• The World Bank In Iraq: Iraqi Ownership for Sustainability (June 2005)

    Working paper looking at how the bank should go about reconstruction porjects and institution building in Iraq, looking at previous World Bank work and the background of Iraq.

  • Estimated Breakdown of Funding Flows for Iraq’s Reconstruction: How Are The Funds Being Spent? (Dec 2004)

    Pie chart breakdwon of how the reconstruction funds for iraq are being spent, prepared by the Post-Conflict Reconstruction Project, part of the Centre for Strategic and International Studies. Estimates 30% is spent on security, 15% is spent on mismanagement, corruptoin and fraud, and only 27% is actually spent on direct services and investment.

  • 'Iraq in Transition: Post-Conflict Challenges and Opportunities' (Nov 2004)

    Report by the Open Society Institute and the United Nations Foundation.

  • Reconstructing Iraq (02 Sept 2004)

    Report by the International Crisis Group, outlining the economic problems caused by the Baathist heritage, security problems, lack of CPA planning, and short-termism caused by the hastening of the timetable for the transfer of power. Worries that the limited legitimacy of the interim government will restrain it from making broad economic changes, and sets out an economic agenda for the Iraqi government and the international community. Full report available in pdf and MS Word formats, and in Arabic

  • Baghdad Year Zero (Sept 2004)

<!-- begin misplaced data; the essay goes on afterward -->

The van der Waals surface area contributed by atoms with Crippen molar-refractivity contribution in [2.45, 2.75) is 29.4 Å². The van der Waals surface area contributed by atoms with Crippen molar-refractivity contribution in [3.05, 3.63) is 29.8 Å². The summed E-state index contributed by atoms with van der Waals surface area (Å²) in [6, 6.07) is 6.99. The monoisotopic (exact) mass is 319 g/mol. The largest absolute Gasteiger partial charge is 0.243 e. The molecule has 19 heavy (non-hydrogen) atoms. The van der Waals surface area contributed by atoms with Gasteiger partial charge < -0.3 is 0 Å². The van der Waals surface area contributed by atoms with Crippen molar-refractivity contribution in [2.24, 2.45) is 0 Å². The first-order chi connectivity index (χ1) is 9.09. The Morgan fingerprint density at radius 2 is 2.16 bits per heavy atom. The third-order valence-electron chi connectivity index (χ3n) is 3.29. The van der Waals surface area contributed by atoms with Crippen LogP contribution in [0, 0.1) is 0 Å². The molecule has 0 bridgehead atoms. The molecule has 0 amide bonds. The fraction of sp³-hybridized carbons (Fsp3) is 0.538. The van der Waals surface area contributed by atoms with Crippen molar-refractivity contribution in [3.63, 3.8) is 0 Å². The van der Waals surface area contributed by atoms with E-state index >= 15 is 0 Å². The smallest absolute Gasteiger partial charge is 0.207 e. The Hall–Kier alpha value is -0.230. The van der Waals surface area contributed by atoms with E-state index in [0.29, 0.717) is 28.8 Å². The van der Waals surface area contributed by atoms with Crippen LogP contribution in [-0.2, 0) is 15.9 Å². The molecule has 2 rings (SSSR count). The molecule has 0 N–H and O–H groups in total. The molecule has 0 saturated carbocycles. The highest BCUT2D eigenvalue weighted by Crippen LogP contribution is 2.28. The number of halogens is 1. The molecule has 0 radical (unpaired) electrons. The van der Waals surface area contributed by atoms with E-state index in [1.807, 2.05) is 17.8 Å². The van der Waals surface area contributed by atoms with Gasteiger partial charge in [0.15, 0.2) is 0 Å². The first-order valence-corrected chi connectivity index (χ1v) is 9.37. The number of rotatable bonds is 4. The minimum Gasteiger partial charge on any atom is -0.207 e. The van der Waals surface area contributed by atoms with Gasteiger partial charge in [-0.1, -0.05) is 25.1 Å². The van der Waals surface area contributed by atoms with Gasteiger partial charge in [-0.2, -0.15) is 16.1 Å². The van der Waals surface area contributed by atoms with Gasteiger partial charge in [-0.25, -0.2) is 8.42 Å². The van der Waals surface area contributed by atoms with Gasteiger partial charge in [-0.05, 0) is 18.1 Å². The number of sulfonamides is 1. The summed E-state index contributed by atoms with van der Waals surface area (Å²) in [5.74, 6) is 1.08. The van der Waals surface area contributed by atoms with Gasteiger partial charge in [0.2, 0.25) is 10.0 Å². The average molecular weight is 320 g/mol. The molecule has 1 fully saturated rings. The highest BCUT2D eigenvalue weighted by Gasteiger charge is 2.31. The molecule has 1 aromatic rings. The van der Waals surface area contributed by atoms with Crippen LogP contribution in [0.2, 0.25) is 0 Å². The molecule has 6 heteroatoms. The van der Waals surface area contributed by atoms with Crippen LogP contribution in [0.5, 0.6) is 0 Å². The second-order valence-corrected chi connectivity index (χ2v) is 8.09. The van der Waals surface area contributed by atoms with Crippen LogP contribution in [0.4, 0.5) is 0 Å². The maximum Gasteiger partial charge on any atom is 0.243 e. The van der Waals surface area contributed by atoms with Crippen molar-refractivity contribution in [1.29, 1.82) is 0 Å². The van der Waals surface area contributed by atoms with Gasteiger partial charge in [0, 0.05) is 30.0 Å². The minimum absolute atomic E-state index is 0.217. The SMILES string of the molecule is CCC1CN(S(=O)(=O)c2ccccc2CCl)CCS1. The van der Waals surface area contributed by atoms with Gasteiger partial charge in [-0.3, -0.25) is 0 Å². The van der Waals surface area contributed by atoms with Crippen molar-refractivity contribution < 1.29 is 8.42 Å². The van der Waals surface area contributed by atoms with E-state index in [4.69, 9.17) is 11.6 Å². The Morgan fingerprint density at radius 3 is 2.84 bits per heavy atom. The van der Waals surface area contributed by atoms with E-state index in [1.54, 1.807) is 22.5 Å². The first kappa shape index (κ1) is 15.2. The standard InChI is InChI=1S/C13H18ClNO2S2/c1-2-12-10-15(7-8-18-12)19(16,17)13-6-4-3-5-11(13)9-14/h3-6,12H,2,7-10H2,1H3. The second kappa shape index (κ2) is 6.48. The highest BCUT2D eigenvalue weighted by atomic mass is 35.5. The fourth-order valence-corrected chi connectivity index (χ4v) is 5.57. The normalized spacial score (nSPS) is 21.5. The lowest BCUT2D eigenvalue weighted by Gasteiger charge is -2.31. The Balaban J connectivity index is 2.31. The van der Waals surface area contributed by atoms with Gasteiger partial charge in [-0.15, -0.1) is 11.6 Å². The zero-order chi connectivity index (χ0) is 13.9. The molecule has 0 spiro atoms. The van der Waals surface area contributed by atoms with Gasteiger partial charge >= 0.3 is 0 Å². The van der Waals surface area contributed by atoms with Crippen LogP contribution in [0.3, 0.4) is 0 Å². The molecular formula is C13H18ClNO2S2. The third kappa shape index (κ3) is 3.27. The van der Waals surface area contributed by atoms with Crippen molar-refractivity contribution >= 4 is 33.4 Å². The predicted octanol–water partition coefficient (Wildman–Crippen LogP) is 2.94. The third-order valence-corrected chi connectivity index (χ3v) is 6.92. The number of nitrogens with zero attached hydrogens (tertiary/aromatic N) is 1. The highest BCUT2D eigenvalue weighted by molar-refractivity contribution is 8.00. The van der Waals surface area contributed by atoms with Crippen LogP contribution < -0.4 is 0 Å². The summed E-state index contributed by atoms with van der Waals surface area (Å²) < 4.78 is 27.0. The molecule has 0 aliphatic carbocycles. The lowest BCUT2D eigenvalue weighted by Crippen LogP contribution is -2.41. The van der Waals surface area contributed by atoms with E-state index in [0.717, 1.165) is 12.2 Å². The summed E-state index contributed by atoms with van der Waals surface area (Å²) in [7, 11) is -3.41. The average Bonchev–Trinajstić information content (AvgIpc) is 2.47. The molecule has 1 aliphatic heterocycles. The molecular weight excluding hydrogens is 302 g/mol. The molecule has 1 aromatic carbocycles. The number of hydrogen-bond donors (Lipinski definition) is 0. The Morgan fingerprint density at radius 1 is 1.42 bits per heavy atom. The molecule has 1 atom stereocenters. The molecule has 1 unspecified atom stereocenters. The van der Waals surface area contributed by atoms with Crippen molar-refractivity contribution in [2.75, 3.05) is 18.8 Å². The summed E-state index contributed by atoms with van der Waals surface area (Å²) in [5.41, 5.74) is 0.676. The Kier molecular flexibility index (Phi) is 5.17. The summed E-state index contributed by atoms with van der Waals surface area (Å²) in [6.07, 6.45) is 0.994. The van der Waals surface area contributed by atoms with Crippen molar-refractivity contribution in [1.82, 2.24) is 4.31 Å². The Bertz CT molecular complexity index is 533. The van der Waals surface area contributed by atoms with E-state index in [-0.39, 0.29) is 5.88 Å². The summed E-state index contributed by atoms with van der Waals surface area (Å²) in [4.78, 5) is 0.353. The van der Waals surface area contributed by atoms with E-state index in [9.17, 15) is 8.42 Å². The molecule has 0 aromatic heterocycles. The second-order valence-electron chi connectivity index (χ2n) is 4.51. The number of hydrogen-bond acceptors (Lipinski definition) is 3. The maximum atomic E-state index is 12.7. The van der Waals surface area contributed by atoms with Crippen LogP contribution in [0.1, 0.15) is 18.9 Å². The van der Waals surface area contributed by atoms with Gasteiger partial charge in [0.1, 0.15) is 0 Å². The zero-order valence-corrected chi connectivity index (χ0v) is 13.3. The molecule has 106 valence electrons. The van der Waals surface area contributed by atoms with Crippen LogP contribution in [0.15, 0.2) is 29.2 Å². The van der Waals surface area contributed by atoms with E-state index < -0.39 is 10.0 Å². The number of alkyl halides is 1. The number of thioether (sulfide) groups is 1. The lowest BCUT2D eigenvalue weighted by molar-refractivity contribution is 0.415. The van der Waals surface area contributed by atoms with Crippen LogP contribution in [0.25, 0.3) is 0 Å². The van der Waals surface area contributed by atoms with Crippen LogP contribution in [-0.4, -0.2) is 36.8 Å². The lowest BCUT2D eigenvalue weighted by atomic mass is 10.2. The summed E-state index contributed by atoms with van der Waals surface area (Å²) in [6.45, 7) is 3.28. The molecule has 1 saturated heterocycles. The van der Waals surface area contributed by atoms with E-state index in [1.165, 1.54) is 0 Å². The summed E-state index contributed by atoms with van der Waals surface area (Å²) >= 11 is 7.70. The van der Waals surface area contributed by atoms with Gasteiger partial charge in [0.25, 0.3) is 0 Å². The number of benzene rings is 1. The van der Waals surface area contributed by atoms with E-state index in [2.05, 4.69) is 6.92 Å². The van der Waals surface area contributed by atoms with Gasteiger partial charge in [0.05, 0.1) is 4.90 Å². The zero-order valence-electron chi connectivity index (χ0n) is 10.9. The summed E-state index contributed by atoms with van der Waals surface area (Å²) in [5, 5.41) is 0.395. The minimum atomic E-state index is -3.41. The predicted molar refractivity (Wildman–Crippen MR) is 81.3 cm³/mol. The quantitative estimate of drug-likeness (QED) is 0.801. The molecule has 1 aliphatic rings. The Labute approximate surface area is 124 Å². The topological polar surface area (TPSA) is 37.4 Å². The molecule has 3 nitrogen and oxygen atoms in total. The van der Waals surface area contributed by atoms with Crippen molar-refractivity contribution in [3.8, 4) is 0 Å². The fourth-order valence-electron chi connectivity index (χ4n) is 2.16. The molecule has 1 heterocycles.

Naomi Klein links the failures in reconstruction of Iraq to US corporate interests and laissez-faire economic policy.

  • Progress or Peril: Measuring Iraq's Reconstructoin (Sept 2004)

    Analysis undertaken by the Post Conflict Reconstruction Project. Looks at the difficulties of measuring progress when sources are unreliable and data is hard to obtain, noting the fact that US and the international community have not been using the most up-to-date theory on post-conflict reconstruction affectively. Recommends various measures that could be used in the future, with particular reference to including Iraq voices and control of projects. An update published in October 2004 can be found here.

  • Rehabilitation and Reconstruction of Iraq (19 May 2004)

    Paper by Almas Heshmati, an academic at the MTT Agrifood Research Finland. Tries to provide a comprehensive picture of the past and current conditions in Iraq, and evaluates proposed development policies